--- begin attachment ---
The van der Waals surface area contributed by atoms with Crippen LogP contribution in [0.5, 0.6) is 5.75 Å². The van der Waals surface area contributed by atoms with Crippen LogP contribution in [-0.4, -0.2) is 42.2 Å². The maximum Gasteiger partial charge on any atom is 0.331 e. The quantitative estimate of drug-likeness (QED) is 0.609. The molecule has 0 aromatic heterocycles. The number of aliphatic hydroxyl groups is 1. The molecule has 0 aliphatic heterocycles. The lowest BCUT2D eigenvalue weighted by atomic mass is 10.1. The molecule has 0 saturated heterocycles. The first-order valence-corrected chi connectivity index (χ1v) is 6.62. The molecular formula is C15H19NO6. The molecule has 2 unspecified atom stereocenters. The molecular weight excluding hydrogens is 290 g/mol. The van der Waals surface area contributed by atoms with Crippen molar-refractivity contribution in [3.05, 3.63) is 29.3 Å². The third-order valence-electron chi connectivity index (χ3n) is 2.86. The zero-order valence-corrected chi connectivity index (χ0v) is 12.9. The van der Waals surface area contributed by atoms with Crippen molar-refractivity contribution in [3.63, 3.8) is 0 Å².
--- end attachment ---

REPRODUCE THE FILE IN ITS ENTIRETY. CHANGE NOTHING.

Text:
The van der Waals surface area contributed by atoms with Crippen LogP contribution in [0.5, 0.6) is 5.75 Å². The van der Waals surface area contributed by atoms with Crippen LogP contribution in [-0.4, -0.2) is 42.2 Å². The maximum Gasteiger partial charge on any atom is 0.331 e. The quantitative estimate of drug-likeness (QED) is 0.609. The molecule has 0 aromatic heterocycles. The number of aliphatic hydroxyl groups is 1. The molecule has 0 aliphatic heterocycles. The lowest BCUT2D eigenvalue weighted by atomic mass is 10.1. The molecule has 0 saturated heterocycles. The first-order valence-corrected chi connectivity index (χ1v) is 6.62. The molecular formula is C15H19NO6. The molecule has 2 unspecified atom stereocenters. The molecular weight excluding hydrogens is 290 g/mol. The van der Waals surface area contributed by atoms with Crippen molar-refractivity contribution in [3.05, 3.63) is 29.3 Å². The third-order valence-electron chi connectivity index (χ3n) is 2.86. The zero-order valence-corrected chi connectivity index (χ0v) is 12.9. The van der Waals surface area contributed by atoms with Crippen molar-refractivity contribution in [3.63, 3.8) is 0 Å².